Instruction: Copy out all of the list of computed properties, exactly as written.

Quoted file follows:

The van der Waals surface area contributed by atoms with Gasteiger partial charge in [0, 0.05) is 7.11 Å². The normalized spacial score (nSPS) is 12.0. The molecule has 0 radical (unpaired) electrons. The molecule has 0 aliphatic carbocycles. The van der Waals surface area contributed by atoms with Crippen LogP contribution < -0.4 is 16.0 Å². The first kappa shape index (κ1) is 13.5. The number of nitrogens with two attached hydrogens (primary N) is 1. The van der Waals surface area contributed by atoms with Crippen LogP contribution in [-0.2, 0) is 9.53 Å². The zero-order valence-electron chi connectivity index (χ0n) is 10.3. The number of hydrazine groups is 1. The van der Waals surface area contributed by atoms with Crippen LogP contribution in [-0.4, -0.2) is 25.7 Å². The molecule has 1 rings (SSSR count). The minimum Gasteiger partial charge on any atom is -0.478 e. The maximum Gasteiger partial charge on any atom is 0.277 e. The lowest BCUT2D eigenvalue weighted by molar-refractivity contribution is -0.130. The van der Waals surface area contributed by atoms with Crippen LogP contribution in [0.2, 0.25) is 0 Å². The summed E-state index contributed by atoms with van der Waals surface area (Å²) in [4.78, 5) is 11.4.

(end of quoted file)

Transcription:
The van der Waals surface area contributed by atoms with Gasteiger partial charge in [0, 0.05) is 7.11 Å². The normalized spacial score (nSPS) is 12.0. The molecule has 0 radical (unpaired) electrons. The molecule has 0 aliphatic carbocycles. The van der Waals surface area contributed by atoms with Crippen LogP contribution < -0.4 is 16.0 Å². The first kappa shape index (κ1) is 13.5. The number of nitrogens with two attached hydrogens (primary N) is 1. The van der Waals surface area contributed by atoms with Crippen LogP contribution in [-0.2, 0) is 9.53 Å². The zero-order valence-electron chi connectivity index (χ0n) is 10.3. The number of hydrazine groups is 1. The van der Waals surface area contributed by atoms with Crippen LogP contribution in [-0.4, -0.2) is 25.7 Å². The molecule has 1 rings (SSSR count). The minimum Gasteiger partial charge on any atom is -0.478 e. The maximum Gasteiger partial charge on any atom is 0.277 e. The lowest BCUT2D eigenvalue weighted by molar-refractivity contribution is -0.130. The van der Waals surface area contributed by atoms with Crippen LogP contribution in [0.2, 0.25) is 0 Å². The summed E-state index contributed by atoms with van der Waals surface area (Å²) in [4.78, 5) is 11.4.